I'll tell you exactly when. We did a test show, and we had Jack McBrayer, who looked like Gov. Bobby Jindal a little bit, and we did a sketch where he did an impression of him. This was just a test show; it didn't air on television. Conan was still on Late Night, Jay was doing the Tonight Show. And we put that clip online, and it went viral. We didn't even have a show. No one even knew what the set would look like. It was kind of crazy.
And then one of the first big things that we did was, I did an impression of Neil Young, and people thought it was Neil Young. I was singing Pants on the Ground or Fresh Prince of Bel-Air or one of those songs that Neil Young would never sing in real life, and The Hollywood Reporter was like, "I don't know how Fallon got Neil Young to do this, singing the theme from The Fresh Prince of Bel-Air …" We have screengrabs of all these places that we faked out. This was all during the whole Conan-Jay debacle, and we just stayed out of it, trying to think of funny ideas, and that was one of the ideas that took off. We were like, 'Yeah, this is great.' "
You strike me as a guy who maybe taped SNL growing up, or Letterman, or any of the late-night shows, and watched them the next day. Did you — or Lorne Michaels, for that matter — have a sense of the everlasting power of a good comedy bit?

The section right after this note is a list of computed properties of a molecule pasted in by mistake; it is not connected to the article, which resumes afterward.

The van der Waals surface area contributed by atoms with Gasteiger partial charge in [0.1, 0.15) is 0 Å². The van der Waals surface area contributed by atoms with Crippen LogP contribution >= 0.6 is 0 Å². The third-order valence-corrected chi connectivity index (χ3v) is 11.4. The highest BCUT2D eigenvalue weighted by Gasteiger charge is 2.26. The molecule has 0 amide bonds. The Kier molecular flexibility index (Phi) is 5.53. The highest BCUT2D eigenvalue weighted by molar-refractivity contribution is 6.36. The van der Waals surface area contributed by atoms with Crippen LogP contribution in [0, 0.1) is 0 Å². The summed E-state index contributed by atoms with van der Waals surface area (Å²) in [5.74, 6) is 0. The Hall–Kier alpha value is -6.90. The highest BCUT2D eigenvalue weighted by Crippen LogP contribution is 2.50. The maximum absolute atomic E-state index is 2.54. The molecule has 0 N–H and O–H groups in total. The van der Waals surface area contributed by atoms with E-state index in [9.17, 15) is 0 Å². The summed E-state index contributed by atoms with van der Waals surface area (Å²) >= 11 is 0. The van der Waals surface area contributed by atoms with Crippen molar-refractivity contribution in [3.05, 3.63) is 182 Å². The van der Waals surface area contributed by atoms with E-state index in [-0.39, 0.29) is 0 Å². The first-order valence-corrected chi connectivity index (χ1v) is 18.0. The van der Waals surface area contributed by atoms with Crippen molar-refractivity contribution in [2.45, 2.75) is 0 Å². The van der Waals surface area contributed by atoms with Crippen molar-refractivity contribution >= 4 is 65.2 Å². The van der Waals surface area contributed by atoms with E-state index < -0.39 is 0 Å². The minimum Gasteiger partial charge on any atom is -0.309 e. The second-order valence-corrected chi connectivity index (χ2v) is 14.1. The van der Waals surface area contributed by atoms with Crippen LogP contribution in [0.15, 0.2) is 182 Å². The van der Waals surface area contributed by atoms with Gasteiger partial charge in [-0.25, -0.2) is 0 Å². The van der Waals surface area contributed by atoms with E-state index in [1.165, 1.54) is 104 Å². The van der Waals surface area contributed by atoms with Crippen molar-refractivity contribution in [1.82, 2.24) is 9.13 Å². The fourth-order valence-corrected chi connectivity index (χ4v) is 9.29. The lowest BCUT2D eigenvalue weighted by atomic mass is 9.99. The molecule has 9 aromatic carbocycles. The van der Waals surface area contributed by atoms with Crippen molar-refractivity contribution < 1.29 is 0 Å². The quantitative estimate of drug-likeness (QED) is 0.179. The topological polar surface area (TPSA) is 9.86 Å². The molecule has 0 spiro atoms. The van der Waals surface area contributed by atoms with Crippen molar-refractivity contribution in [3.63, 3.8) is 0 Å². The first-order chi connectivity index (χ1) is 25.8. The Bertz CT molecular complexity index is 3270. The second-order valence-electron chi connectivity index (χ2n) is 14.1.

I did as a fan of Saturday Night Live. Lorne doesn't watch sketches after they air live. I do, though. I'm a fan of the show, a diehard fan. I geek out more than Lorne does, because he's done it for 39 years. So I always would travel to parties with a video cassette tape of Saturday Night Live and be like, "You wanna see the best sketches?" I would go over to the VCR and show them Chris Farley or whatever.
With the Internet and YouTube, it's great; I don't have to bring a videotape around anymore. But if you go to parties and say, "Have you seen the clip of the kid coming back from the dentist?" then you have to sit around and watch clips. Hopefully that goes away, because I think it ruins parties. But it's at least good viewing.
Did you watch much of Letterman and Conan when they moved from 12:35 to 11:35? Did you get a sense of how their show changed, or their personality changed?
Letterman didn't change that much. Conan changed the most drastically, I think, out of anyone. Letterman went over to CBS, so the whole thing looked new. You didn't know what was going on. But if you watch it now, he has weird stuff on there, weird jokes, exactly what you have to have.
I wish Steve Allen were still alive today, so that he could see what I'm doing. I think he'd be like, "He's doing what I did!" Steve Allen used to get into a giant bowl and make a banana split, and he'd be the banana, and they'd put a little whipped cream on him. … We're not reinventing the wheel. It's been done. Letterman wasn't doing anything that groundbreaking; Steve Allen has done this. You can watch it. Go to the Museum of Television and Radio and check out these tapes. Probably now, it's on YouTube. You can look at old Steve Allen. He's making crank calls, it's hilarious. And so I think he'd be psyched. He'd be like, "Yes! Let's keep it silly, keep it goofy, keep it fun! That's what it's all about!"